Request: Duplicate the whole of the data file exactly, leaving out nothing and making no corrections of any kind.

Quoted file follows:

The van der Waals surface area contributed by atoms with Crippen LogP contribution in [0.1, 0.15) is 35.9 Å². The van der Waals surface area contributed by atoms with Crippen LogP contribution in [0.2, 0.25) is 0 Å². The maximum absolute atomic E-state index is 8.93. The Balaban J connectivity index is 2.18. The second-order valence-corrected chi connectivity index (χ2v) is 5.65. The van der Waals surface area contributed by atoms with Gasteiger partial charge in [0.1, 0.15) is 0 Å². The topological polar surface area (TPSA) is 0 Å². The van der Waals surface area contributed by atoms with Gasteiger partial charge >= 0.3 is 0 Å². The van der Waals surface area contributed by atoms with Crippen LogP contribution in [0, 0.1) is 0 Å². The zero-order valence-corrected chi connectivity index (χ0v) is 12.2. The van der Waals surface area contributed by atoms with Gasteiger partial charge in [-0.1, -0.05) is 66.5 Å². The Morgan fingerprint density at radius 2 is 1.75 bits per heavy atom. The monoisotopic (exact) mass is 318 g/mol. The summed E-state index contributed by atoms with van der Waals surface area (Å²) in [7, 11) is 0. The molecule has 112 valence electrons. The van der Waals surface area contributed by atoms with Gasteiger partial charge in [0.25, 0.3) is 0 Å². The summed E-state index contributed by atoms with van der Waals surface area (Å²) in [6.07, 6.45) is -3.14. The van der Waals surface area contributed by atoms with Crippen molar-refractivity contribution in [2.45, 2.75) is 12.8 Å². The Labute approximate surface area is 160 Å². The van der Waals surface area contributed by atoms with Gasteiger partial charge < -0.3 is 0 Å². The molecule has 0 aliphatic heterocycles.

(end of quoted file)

The van der Waals surface area contributed by atoms with Crippen LogP contribution in [0.1, 0.15) is 35.9 Å². The van der Waals surface area contributed by atoms with Crippen LogP contribution in [0.2, 0.25) is 0 Å². The maximum absolute atomic E-state index is 8.93. The Balaban J connectivity index is 2.18. The second-order valence-corrected chi connectivity index (χ2v) is 5.65. The van der Waals surface area contributed by atoms with Gasteiger partial charge in [0.1, 0.15) is 0 Å². The topological polar surface area (TPSA) is 0 Å². The van der Waals surface area contributed by atoms with Gasteiger partial charge >= 0.3 is 0 Å². The van der Waals surface area contributed by atoms with Crippen LogP contribution in [0, 0.1) is 0 Å². The zero-order valence-corrected chi connectivity index (χ0v) is 12.2. The van der Waals surface area contributed by atoms with Gasteiger partial charge in [-0.1, -0.05) is 66.5 Å². The Morgan fingerprint density at radius 2 is 1.75 bits per heavy atom. The monoisotopic (exact) mass is 318 g/mol. The summed E-state index contributed by atoms with van der Waals surface area (Å²) in [7, 11) is 0. The molecule has 112 valence electrons. The van der Waals surface area contributed by atoms with Gasteiger partial charge in [0.25, 0.3) is 0 Å². The summed E-state index contributed by atoms with van der Waals surface area (Å²) in [6.07, 6.45) is -3.14. The van der Waals surface area contributed by atoms with Crippen molar-refractivity contribution in [2.45, 2.75) is 12.8 Å². The Labute approximate surface area is 160 Å². The van der Waals surface area contributed by atoms with Gasteiger partial charge < -0.3 is 0 Å². The molecule has 0 aliphatic heterocycles.